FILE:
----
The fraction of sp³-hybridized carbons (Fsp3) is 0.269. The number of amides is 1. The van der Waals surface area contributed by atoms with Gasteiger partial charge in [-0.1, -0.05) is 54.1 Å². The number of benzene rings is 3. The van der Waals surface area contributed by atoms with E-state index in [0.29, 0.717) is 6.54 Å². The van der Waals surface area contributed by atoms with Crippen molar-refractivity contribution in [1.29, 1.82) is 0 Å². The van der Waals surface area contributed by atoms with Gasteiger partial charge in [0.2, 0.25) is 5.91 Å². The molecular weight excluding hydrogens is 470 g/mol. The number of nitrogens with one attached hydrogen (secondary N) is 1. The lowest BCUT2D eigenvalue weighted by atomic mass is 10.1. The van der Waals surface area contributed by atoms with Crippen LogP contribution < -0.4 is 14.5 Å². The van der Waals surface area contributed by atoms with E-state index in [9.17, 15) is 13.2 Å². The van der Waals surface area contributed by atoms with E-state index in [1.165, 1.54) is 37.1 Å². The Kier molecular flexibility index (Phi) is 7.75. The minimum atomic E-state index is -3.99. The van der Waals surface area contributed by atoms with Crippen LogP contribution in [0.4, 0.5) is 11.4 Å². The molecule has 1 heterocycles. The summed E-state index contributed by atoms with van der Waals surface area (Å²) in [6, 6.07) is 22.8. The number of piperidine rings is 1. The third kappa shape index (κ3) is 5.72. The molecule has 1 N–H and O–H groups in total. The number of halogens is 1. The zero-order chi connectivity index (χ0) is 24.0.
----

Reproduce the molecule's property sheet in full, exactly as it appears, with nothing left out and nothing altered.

The fraction of sp³-hybridized carbons (Fsp3) is 0.269. The number of amides is 1. The van der Waals surface area contributed by atoms with Gasteiger partial charge in [-0.1, -0.05) is 54.1 Å². The number of benzene rings is 3. The van der Waals surface area contributed by atoms with E-state index in [0.29, 0.717) is 6.54 Å². The van der Waals surface area contributed by atoms with Crippen molar-refractivity contribution in [1.29, 1.82) is 0 Å². The van der Waals surface area contributed by atoms with Gasteiger partial charge in [0.2, 0.25) is 5.91 Å². The molecular weight excluding hydrogens is 470 g/mol. The number of nitrogens with one attached hydrogen (secondary N) is 1. The lowest BCUT2D eigenvalue weighted by atomic mass is 10.1. The van der Waals surface area contributed by atoms with Crippen LogP contribution < -0.4 is 14.5 Å². The van der Waals surface area contributed by atoms with E-state index in [9.17, 15) is 13.2 Å². The van der Waals surface area contributed by atoms with E-state index in [1.165, 1.54) is 37.1 Å². The Kier molecular flexibility index (Phi) is 7.75. The minimum atomic E-state index is -3.99. The van der Waals surface area contributed by atoms with Crippen LogP contribution in [0.4, 0.5) is 11.4 Å². The molecule has 1 heterocycles. The summed E-state index contributed by atoms with van der Waals surface area (Å²) in [6, 6.07) is 22.8. The number of piperidine rings is 1. The third kappa shape index (κ3) is 5.72. The molecule has 1 N–H and O–H groups in total. The number of halogens is 1. The zero-order chi connectivity index (χ0) is 24.0.